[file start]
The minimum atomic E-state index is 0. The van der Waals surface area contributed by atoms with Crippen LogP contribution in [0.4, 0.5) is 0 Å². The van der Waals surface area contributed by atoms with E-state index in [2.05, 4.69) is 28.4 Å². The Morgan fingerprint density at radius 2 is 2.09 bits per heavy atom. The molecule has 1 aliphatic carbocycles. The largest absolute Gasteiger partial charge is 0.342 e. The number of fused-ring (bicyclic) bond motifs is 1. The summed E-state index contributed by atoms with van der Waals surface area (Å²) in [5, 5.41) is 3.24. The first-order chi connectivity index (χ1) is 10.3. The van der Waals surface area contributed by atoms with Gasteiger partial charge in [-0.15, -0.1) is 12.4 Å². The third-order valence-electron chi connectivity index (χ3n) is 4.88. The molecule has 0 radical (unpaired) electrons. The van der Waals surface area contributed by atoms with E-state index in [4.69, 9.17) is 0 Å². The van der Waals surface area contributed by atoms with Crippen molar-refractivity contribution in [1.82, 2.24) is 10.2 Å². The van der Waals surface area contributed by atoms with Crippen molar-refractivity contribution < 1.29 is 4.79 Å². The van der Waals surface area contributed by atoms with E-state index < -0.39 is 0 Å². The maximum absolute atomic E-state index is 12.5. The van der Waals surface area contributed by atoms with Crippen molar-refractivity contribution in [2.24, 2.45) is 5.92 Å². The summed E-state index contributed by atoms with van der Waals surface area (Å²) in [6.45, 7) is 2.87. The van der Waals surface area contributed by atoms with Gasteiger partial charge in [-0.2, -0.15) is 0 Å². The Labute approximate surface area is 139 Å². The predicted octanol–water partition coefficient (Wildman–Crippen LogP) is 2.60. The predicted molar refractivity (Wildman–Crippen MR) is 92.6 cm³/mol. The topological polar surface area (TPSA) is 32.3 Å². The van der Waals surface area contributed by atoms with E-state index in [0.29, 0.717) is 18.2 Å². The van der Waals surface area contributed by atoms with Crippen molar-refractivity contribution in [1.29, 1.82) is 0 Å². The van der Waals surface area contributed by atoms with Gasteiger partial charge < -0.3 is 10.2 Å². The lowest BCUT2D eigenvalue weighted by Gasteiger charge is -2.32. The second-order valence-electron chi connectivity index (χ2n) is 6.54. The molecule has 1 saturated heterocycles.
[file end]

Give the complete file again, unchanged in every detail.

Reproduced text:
The minimum atomic E-state index is 0. The van der Waals surface area contributed by atoms with Crippen LogP contribution in [0.4, 0.5) is 0 Å². The van der Waals surface area contributed by atoms with E-state index in [2.05, 4.69) is 28.4 Å². The Morgan fingerprint density at radius 2 is 2.09 bits per heavy atom. The molecule has 1 aliphatic carbocycles. The largest absolute Gasteiger partial charge is 0.342 e. The number of fused-ring (bicyclic) bond motifs is 1. The summed E-state index contributed by atoms with van der Waals surface area (Å²) in [5, 5.41) is 3.24. The first-order chi connectivity index (χ1) is 10.3. The van der Waals surface area contributed by atoms with Gasteiger partial charge in [-0.15, -0.1) is 12.4 Å². The third-order valence-electron chi connectivity index (χ3n) is 4.88. The molecule has 0 radical (unpaired) electrons. The van der Waals surface area contributed by atoms with E-state index in [4.69, 9.17) is 0 Å². The van der Waals surface area contributed by atoms with Crippen molar-refractivity contribution in [1.82, 2.24) is 10.2 Å². The van der Waals surface area contributed by atoms with Crippen molar-refractivity contribution < 1.29 is 4.79 Å². The van der Waals surface area contributed by atoms with E-state index < -0.39 is 0 Å². The maximum absolute atomic E-state index is 12.5. The van der Waals surface area contributed by atoms with Crippen molar-refractivity contribution in [2.24, 2.45) is 5.92 Å². The summed E-state index contributed by atoms with van der Waals surface area (Å²) in [6.45, 7) is 2.87. The van der Waals surface area contributed by atoms with Gasteiger partial charge in [-0.2, -0.15) is 0 Å². The Labute approximate surface area is 139 Å². The predicted octanol–water partition coefficient (Wildman–Crippen LogP) is 2.60. The predicted molar refractivity (Wildman–Crippen MR) is 92.6 cm³/mol. The topological polar surface area (TPSA) is 32.3 Å². The van der Waals surface area contributed by atoms with E-state index in [0.29, 0.717) is 18.2 Å². The van der Waals surface area contributed by atoms with Crippen molar-refractivity contribution in [1.29, 1.82) is 0 Å². The van der Waals surface area contributed by atoms with Gasteiger partial charge < -0.3 is 10.2 Å². The lowest BCUT2D eigenvalue weighted by Gasteiger charge is -2.32. The second-order valence-electron chi connectivity index (χ2n) is 6.54. The molecule has 1 saturated heterocycles.